His Life

Obituary for Mark Lanier, written by his brother Addison Lanier II, printed in the Cincinnati Enquirer:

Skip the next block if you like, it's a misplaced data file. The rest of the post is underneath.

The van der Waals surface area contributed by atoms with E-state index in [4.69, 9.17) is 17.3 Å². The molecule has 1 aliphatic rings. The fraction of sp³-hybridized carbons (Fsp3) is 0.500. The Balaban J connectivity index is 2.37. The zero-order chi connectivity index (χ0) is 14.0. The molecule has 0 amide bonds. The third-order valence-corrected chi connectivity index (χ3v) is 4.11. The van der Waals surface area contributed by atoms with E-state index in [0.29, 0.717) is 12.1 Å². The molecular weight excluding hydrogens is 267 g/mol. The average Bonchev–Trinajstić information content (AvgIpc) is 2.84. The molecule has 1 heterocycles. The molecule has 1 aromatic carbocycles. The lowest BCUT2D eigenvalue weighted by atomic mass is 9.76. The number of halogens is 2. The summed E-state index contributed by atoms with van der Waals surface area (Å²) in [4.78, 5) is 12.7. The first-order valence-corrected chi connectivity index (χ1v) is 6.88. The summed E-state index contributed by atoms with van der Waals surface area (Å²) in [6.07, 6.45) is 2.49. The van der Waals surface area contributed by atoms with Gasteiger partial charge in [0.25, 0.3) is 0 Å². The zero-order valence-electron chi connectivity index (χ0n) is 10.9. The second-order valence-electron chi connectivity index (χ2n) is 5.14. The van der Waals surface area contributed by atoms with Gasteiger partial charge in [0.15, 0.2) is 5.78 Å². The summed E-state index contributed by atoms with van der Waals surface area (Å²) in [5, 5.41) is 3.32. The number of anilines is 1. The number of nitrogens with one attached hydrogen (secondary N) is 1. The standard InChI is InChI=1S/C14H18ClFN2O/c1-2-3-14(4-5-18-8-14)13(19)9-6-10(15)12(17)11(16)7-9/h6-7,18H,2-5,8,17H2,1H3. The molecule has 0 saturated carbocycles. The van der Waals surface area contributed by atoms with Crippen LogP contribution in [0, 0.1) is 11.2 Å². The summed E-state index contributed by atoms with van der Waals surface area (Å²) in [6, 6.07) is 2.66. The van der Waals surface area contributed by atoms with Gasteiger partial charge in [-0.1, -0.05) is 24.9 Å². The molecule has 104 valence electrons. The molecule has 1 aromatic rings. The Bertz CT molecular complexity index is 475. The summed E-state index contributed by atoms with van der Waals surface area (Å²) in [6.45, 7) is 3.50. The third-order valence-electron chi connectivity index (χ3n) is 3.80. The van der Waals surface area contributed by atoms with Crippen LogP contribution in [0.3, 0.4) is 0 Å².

Brookline, MA - The sudden death of Mark Lanier, 60, on February 13, 2019 came as a heartbreaking surprise to family and friends. Mark was born in Cincinnati, Ohio to Lloyd Addison and Melissa Emery Lanier, who predeceased him. He graduated from Cincinnati Country Day School, where he is remembered as a scholar and athlete, for being a loyal friend and for wearing the same skinny tie, day-in and day-out for six years. He graduated magna cum laude from Williams College, earned a Masters in English Literature from Oxford University, England, and an MBA from Stanford University's Graduate School of Business. He worked for T. Rowe Price before business school and later worked at Grumman Hill, LLC for Richard D. Irwin, whom he considered a mentor and then a longtime friend and co-investor. Mark formed and ran Pegasus Capital, a hedge fund that has invested successfully in small cap companies. Mark also served on the boards of Thos. Emery's Sons, Inc. and Scinet Development & Holdings, Inc. Mark was passionate about a few chosen volunteer activities. He loved his close friendships with and his leadership roles alongside generations of Brothers and Sisters of his Uncle Tony. He devoted hundreds of hours each year to his work with Clubhouse International whose Executive Director, Joel Corcoran, described Mark as "an extraordinary advocate for people living with serious mental illness and a familiar face at Clubhouse programs on six continents." While serving as Clubhouse International's Chairman, the organization received the Conrad N. Hilton Humanitarian Award, the single largest humanitarian award in the world, given to a non-profit judged to have made significant contributions to alleviating human suffering. Mark's interest in residential programs for people with mental illness began with his service on the board of Laurel House, in Stamford, CT and continued the rest of his life. Mark's additional interests were so varied and esoteric that friends and family were caught in an awkward tension between wanting desperately to learn about his newest hobbies and, on the other hand, knowing that we would be thoroughly baffled, once we knew. Mark joined the American Bonsai Society, so that he could join them on a trip to Japan. He became very serious about the study of cheeses and would happily lecture the uninitiated. Long after his considerable weight reached a point where he no longer played active sports, Mark could be found walking rocky river beds throughout the U.S., wearing blue jean overalls and leaning on a sturdy walking stick, in search of Suiseki rocks, expressive stones deserving of appreciation. Although he traveled repeatedly to Scandinavia, his favorite city was Kyoto. Mark studied the accordion and guitar. He joyfully curated recorded music of many kinds for family and friends. He cooked thoughtfully and generously. He had exceptional gifts of relationship, which were appreciated by old friends and by people he had just met. He enjoyed the strict rigors of writing Haiku. Yet, at same time, splitting infinitives and ending sentences with prepositions were things he was OK with. Mark loved his children, family and friends. He is survived by his children, Henry Anson Lanier, Spenser Cole Lanier, Lillian Avery Lanier and Samuel Elias Lanier, by his former wife Kirsten Olsen, by his siblings Addison Lanier II (Jamie), John Emery Lanier (Jane Garvey) and Melissa Lanier Murphy (Shenan), and by numerous nieces and nephews who love, enjoyed and will miss him. A Celebration of Life gathering will take place, in Boston, later in March. Donations in Mark's memory may be made to Clubhouse International at or by sending a check to 483 Tenth Avenue, Suite 205, New York, NY 10018.